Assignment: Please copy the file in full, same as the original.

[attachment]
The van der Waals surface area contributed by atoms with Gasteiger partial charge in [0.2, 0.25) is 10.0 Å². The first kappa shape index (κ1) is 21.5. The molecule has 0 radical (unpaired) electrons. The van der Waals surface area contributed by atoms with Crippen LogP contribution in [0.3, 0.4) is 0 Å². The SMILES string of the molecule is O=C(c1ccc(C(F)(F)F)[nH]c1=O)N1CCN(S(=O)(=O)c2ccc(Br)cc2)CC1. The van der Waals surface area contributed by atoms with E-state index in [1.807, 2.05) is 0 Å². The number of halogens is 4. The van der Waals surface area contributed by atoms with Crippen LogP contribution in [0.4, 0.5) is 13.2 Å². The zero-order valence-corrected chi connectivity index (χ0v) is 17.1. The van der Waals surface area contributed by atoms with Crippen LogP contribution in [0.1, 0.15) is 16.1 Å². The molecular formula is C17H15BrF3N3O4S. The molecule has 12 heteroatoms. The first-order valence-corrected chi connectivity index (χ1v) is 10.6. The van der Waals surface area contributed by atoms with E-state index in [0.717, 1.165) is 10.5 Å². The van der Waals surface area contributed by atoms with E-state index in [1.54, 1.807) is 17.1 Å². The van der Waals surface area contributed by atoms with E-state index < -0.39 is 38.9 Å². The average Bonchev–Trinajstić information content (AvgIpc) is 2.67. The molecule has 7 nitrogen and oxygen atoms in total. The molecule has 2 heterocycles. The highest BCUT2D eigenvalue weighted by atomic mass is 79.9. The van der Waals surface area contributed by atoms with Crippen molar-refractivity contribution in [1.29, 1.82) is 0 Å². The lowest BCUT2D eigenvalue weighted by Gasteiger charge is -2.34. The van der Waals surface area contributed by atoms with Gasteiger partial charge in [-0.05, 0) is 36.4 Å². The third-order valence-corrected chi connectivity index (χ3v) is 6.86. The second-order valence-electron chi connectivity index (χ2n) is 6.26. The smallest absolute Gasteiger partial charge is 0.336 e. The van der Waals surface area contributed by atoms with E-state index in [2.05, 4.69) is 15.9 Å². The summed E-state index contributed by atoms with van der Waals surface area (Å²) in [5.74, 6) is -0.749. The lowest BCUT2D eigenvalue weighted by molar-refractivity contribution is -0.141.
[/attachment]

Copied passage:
The van der Waals surface area contributed by atoms with Gasteiger partial charge in [0.2, 0.25) is 10.0 Å². The first kappa shape index (κ1) is 21.5. The molecule has 0 radical (unpaired) electrons. The van der Waals surface area contributed by atoms with Crippen LogP contribution in [0.3, 0.4) is 0 Å². The SMILES string of the molecule is O=C(c1ccc(C(F)(F)F)[nH]c1=O)N1CCN(S(=O)(=O)c2ccc(Br)cc2)CC1. The van der Waals surface area contributed by atoms with E-state index in [1.807, 2.05) is 0 Å². The number of halogens is 4. The van der Waals surface area contributed by atoms with Crippen LogP contribution in [0.4, 0.5) is 13.2 Å². The zero-order valence-corrected chi connectivity index (χ0v) is 17.1. The van der Waals surface area contributed by atoms with Crippen LogP contribution in [0.1, 0.15) is 16.1 Å². The molecular formula is C17H15BrF3N3O4S. The molecule has 12 heteroatoms. The first-order valence-corrected chi connectivity index (χ1v) is 10.6. The van der Waals surface area contributed by atoms with E-state index in [0.717, 1.165) is 10.5 Å². The van der Waals surface area contributed by atoms with E-state index in [1.54, 1.807) is 17.1 Å². The van der Waals surface area contributed by atoms with E-state index < -0.39 is 38.9 Å². The average Bonchev–Trinajstić information content (AvgIpc) is 2.67. The molecule has 7 nitrogen and oxygen atoms in total. The molecule has 2 heterocycles. The highest BCUT2D eigenvalue weighted by atomic mass is 79.9. The van der Waals surface area contributed by atoms with Crippen molar-refractivity contribution in [1.29, 1.82) is 0 Å². The lowest BCUT2D eigenvalue weighted by Gasteiger charge is -2.34. The van der Waals surface area contributed by atoms with Gasteiger partial charge in [-0.05, 0) is 36.4 Å². The third-order valence-corrected chi connectivity index (χ3v) is 6.86. The second-order valence-electron chi connectivity index (χ2n) is 6.26. The smallest absolute Gasteiger partial charge is 0.336 e. The van der Waals surface area contributed by atoms with E-state index in [2.05, 4.69) is 15.9 Å². The summed E-state index contributed by atoms with van der Waals surface area (Å²) in [5.74, 6) is -0.749. The lowest BCUT2D eigenvalue weighted by molar-refractivity contribution is -0.141.